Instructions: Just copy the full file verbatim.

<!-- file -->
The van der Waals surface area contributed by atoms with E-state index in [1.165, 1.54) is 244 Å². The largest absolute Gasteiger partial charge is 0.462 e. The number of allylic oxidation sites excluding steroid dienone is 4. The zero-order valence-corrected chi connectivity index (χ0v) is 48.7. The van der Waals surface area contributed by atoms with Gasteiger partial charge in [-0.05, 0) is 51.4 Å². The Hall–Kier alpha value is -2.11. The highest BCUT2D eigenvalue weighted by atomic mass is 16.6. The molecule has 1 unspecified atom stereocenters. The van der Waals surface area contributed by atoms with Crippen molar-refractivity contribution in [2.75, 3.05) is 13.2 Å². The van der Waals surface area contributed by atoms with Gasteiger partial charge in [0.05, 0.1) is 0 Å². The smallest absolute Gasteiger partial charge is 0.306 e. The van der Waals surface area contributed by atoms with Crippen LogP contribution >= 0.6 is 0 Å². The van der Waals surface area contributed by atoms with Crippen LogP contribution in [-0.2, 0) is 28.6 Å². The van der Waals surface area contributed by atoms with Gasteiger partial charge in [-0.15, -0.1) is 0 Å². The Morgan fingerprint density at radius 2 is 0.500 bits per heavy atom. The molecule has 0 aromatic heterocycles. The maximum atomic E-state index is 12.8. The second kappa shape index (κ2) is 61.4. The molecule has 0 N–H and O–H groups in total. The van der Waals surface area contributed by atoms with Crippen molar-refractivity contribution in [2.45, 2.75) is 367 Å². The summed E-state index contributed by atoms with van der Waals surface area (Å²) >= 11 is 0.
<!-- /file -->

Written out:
The van der Waals surface area contributed by atoms with E-state index in [1.165, 1.54) is 244 Å². The largest absolute Gasteiger partial charge is 0.462 e. The number of allylic oxidation sites excluding steroid dienone is 4. The zero-order valence-corrected chi connectivity index (χ0v) is 48.7. The van der Waals surface area contributed by atoms with Gasteiger partial charge in [-0.05, 0) is 51.4 Å². The Hall–Kier alpha value is -2.11. The highest BCUT2D eigenvalue weighted by atomic mass is 16.6. The molecule has 1 unspecified atom stereocenters. The van der Waals surface area contributed by atoms with Crippen molar-refractivity contribution in [2.75, 3.05) is 13.2 Å². The van der Waals surface area contributed by atoms with Gasteiger partial charge in [0.05, 0.1) is 0 Å². The smallest absolute Gasteiger partial charge is 0.306 e. The van der Waals surface area contributed by atoms with Crippen LogP contribution >= 0.6 is 0 Å². The van der Waals surface area contributed by atoms with Crippen LogP contribution in [-0.2, 0) is 28.6 Å². The van der Waals surface area contributed by atoms with Gasteiger partial charge in [-0.15, -0.1) is 0 Å². The Morgan fingerprint density at radius 2 is 0.500 bits per heavy atom. The molecule has 0 aromatic heterocycles. The maximum atomic E-state index is 12.8. The second kappa shape index (κ2) is 61.4. The molecule has 0 N–H and O–H groups in total. The van der Waals surface area contributed by atoms with Crippen molar-refractivity contribution in [2.45, 2.75) is 367 Å². The summed E-state index contributed by atoms with van der Waals surface area (Å²) >= 11 is 0.